Thousands of white supremacists and armed militia groups faced off with counter-protesters during a violent and chaotic rally that raged for hours in this Virginia city on Saturday, ending the death of one person and forcing the state governor to declare a state of emergency.
Virginia Gov. Terry McAuliffe (D) condemned the violence during a press conference Saturday evening, sending a message to the white supremacists.
“Our message is plain and simple: go home. You are not wanted in this great commonwealth,” he said. “Shame on you.”
“Please go home and never come back. Take your hatred, and take your bigotry,” McAuliffe added.
“You came here today to hurt people and you did hurt people,” McAuliffe said.
Charlottesville Police Chief Al Thomas said 35 people were treated for injuries by city personnel on Saturday, with injuries ranging from minor to life-threatening. Three people died Saturday, including a 32-year-old woman who was hit by a car that plowed into a group of counter demonstrators and two others who perished in a helicopter crash near the protests.
Groups in Charlottesville beat each other with flagpoles and bats, threw punches, chanted slogans and used chemical sprays on each other at a downtown park. Some reporters covering the event also were doused in raw sewage. As police were expelling demonstrators from the area about two hours later, a car mowed down a group at the rally, leaving one person dead and 19 injured, according to Charlottesville officials. Fifteen others suffered injuries related to the rally.
“There was a cloud,” said a witness, who asked not to be named. “Things were flying. Most people managed to get out of the way.”
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ACLU of Virginia ✔ @ACLUVA
Folks said counter protesters were hit by a vehicle as they turned the corner. Medics are here. #Charlottesville
1:50 PM - Aug 12, 2017
The “Unite The Right” rally was promoted by white nationalist Richard Spencer and drew several different groups, including activists from the so-called “alt right,” Nazis, Ku Klux Klan members and other white supremacists, some of whom dressed in militia uniforms and were openly carrying long guns. Counter-demonstrators and anti-fascist groups also attended.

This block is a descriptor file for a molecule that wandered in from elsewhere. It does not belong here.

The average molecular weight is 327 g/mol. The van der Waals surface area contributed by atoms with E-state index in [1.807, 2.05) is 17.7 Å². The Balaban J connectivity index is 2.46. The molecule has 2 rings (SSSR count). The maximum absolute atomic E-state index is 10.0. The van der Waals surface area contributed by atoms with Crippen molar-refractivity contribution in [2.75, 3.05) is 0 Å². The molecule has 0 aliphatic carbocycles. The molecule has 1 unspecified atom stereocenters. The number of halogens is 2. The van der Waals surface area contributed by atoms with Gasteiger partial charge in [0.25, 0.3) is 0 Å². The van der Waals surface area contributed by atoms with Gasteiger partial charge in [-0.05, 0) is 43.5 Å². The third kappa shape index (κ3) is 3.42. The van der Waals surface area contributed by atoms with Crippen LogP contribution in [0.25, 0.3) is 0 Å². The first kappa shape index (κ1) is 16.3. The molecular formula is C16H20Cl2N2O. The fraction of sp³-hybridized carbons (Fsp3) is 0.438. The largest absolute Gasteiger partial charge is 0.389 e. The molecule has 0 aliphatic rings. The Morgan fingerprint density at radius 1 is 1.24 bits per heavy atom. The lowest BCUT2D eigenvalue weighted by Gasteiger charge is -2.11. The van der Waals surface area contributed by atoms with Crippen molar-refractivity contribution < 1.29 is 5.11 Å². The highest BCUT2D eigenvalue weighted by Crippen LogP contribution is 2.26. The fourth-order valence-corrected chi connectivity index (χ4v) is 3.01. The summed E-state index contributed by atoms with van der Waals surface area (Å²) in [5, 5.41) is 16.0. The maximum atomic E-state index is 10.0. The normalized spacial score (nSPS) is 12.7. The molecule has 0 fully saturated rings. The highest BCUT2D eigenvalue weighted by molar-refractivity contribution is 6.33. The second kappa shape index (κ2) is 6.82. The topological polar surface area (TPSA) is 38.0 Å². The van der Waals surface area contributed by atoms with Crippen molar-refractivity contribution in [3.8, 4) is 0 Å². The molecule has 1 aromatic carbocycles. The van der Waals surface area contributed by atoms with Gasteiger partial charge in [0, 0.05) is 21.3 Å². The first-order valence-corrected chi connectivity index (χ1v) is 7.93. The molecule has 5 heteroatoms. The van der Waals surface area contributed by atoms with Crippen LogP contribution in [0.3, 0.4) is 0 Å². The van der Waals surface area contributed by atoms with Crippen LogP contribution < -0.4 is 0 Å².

Tensions were running high even before the rally officially began at noon, with members of the “alt-right” chanting the Nazi phrase “blood and soil!” and “white lives matter!” as they marched toward Emancipation Park. With Confederate flags and Nazi memorabilia on full display, they also chanted “Fuck you faggots!”
“This is the biggest racist rally in recent memory,” a 23-year-old anti-fascist from Michigan, who wouldn’t give his name, told HuffPost. “And we are all out here opposing these motherfuckers and trying to get a temperature check where the right is ― where the far right is at ― and how they’re organizing, and where we can apply radical strategies to defeat fascism.”
Meanwhile, counter-protesters took to drenching reporters on the scene in raw sewage.
McAuliffe asked on Twitter for a stop to the violence.
As the groups came together, they began hitting each other with sticks and unleashing chemical irritants. Some fled the scene, others coughed and cried from the sprays. Two fences and a line of cops helped separate the groups, though police did not immediately intervene in the violence. As more fights began breaking out, police could be seen putting on riot gear. Meanwhile, hundreds more white supremacists joined in the fray, making their way under a banner hung by the city that read “Diversity makes us stronger.”
Those standing on the sidelines were baffled as to why police weren’t immediately stopping the skirmishes that took over the park.
“If this were Ferguson riot gear, tear gas, everything would have been used, there’s a different standard here in Charlottesville,” said Anthony Bennett, a pastor from Connecticut. Unidentified militia members brandishing guns also showed up at the scene. As more fights began breaking out, police could be seen putting on riot gear.
As the scheduled time for the rally got closer, hundreds more white supremacists could be seen marching under a banner hung by the city that read “Diversity makes us stronger.”
Just minutes before the noon rally was officially set to begin, police threatened arrest for “unlawful assembly.” Thousands of people began to disperse, but it wasn’t immediately clear where they were going.
Late Friday night, a white nationalist march at the University of Virginia campus painted a sobering picture of what was to come. A torch-bearing procession of hundreds that included Spencer and at least one man wearing a Nazi SS T-shirt and another carrying a bat, ended with a clash at the campus rotunda where a Thomas Jefferson statue stands. Spencer admitted on Twitter that a group surrounded counter-protesters at the statue.